A petty cash fund provides easy and fast access to cash to pay for incidental expenses. If an expense is too small to write a check for, paying for it from petty cash is more convenient than writing a check.
Read our guide on how to do petty cash accounting to learn how to set up a petty cash fund using QuickBooks Online.
9. Segregate Cash Handling and Cash Recording Duties
One of the key principles of good internal control is the segregation of incompatible duties. In cash controls, the person holding the cash or signing the checks, such as a cashier or treasurer, must not be the same person recording cash receipts and disbursements, such as a bookkeeper, A/R clerk, and A/P clerk.
However, if it’s impossible to segregate these duties in a small business environment, the owner should take an active role in cash transactions by reviewing, approving, and knowing about all cash-related transactions in the business. If you want to learn more about cash management, read our small business bookkeeping article to learn how to effectively manage cash receipts and disbursements.
10. Determine Your Cash Conversion Cycle
The cash conversion cycle (CCC) is a working capital metric that shows the average time from the point cash is used to purchase inventory until it’s collected from credit customers. In other words, CCC illustrates the number of days it takes to convert cash invested in inventory back to cash; hence, a lower CCC is generally better, but not always, as discussed below.
The formula is:
CCC = Average age of inventory + Average age of receivables – Days payable outstanding
- Average age of inventory = Average inventory ÷ Cost of goods sold x 365 days
- Average age of receivables = Average A/R ÷ Credit sales x 365 days
- Days payable outstanding = Average A/P ÷ Credit purchases x 365 days
The number of days it takes from the point you purchase inventory until you pay vendors is called the days payable outstanding (DPO). Moreover, the number of days it takes from the point you purchase inventory until you sell them to customers is called the average age of inventory (AAI). Once inventory has been sold to credit customers, the number of days it takes for customers to pay is the average age of receivables (AAR).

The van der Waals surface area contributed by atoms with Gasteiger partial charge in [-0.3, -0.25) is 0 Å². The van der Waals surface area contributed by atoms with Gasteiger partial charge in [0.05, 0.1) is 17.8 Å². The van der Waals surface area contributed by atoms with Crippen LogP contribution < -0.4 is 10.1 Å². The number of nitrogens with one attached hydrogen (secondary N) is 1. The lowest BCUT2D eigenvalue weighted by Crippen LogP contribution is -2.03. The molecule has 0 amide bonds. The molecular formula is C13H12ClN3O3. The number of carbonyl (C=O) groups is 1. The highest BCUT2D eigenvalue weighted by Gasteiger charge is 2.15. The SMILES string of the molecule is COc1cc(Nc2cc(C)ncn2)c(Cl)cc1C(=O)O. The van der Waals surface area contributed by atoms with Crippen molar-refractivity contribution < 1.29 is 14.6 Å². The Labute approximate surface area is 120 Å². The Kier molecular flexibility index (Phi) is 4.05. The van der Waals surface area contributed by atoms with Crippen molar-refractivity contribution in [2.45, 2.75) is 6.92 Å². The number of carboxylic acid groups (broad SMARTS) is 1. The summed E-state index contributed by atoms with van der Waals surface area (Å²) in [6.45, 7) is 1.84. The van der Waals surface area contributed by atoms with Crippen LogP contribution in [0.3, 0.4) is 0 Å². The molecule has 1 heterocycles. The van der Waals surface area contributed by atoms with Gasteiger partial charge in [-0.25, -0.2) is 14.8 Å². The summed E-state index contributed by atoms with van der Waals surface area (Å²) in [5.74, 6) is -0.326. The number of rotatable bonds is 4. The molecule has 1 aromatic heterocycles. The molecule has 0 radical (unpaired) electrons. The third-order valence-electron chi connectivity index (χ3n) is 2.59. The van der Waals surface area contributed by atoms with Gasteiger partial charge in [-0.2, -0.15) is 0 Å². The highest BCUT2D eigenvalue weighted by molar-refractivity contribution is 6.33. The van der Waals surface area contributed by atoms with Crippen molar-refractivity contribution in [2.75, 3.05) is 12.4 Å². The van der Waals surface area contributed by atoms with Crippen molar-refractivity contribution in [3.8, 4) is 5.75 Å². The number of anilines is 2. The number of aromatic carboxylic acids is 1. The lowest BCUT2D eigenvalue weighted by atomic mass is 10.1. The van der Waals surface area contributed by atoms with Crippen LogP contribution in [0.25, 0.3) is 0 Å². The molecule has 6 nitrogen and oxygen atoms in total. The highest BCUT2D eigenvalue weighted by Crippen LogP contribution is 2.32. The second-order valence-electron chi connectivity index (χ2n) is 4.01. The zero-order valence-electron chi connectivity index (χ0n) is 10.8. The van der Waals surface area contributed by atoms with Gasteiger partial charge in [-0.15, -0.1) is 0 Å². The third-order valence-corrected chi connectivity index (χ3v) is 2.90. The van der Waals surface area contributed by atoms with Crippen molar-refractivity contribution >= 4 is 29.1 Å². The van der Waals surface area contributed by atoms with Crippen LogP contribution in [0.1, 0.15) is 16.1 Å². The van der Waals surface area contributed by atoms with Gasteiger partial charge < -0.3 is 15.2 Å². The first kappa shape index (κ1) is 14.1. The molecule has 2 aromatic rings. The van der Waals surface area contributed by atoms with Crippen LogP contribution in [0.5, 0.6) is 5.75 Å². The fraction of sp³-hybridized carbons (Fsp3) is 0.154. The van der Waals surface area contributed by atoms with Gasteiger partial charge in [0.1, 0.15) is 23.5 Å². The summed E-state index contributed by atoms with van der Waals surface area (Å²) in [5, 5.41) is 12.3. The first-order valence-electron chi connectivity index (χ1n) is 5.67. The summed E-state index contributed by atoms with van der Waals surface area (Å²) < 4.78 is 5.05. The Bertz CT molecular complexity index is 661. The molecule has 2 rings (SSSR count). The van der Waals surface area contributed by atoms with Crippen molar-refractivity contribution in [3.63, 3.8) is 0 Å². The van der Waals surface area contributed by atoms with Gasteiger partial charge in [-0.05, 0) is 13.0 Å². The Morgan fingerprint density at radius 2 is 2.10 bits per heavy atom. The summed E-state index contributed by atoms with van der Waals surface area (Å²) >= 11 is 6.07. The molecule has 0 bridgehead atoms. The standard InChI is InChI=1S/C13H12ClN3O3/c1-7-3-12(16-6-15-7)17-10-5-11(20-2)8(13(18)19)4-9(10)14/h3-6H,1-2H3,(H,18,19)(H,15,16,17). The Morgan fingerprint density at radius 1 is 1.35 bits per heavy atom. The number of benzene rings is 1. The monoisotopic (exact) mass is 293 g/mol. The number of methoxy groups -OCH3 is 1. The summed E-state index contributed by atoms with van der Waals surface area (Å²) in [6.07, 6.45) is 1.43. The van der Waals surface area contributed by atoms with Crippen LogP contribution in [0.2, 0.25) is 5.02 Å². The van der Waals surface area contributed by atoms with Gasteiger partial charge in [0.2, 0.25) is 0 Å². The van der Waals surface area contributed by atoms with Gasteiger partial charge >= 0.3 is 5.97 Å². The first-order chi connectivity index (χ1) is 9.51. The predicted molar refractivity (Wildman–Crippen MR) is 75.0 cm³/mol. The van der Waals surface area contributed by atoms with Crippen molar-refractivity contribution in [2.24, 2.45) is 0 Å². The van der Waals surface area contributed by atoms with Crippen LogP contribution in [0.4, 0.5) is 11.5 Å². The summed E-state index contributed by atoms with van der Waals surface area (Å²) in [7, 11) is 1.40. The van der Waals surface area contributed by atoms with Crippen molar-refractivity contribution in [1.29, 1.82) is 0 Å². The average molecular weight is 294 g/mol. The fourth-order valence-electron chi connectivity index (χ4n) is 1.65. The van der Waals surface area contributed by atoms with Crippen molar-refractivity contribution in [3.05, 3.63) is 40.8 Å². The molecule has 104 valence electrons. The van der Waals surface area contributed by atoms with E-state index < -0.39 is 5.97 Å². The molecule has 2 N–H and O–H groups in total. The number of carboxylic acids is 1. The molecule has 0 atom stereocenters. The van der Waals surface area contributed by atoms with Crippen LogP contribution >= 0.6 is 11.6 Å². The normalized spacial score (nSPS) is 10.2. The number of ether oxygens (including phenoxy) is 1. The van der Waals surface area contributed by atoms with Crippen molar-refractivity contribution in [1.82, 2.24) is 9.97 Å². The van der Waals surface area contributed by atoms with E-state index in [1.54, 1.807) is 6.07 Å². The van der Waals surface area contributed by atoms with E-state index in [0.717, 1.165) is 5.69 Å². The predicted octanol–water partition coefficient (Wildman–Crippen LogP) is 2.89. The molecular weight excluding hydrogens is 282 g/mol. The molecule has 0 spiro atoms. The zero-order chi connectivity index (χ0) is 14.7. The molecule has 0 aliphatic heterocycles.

The main goal of analyzing the CCC is to reduce the AAI and AAR and stretch the DPO. Ideally, you want a low CCC because it represents a fast conversion of assets to cash.
- If CCC is low, it means that AAI and AAR are low and DPO is high:
- Low AAI and AAR mean that inventory is sold fast and receivables are collected early.
- A high DPO means that you’re delaying vendor payments to keep more cash.
On the other hand, a high CCC connotes a negative working capital metric.
- If CCC is high, it means that your AAI and AAR are high and DPO is low:
- High AAI and AAR mean that it takes a long time to sell inventory and collect receivables, which might indicate you have declining sales or are imposing a very liberal credit policy.
- A low DPO means that you’re paying vendors earlier, which might result in cash shortages.
A very liberal credit policy means that the business is granting too much credit sales without giving so much consideration to the customer’s creditworthiness. Liberal credit policies can result in high sales but more bad debts, fewer cash collections, and more collection costs.
Cash keeps your business liquid because it’s the primary means of paying for goods and services. With proper cash management, you can track the inflow and outflow of cash from different sources and assess if you’re utilizing it according to your needs. For small business owners, your participation in managing cash is vital to keeping all transactions accounted for and protecting the business’s cash from theft and misappropriation.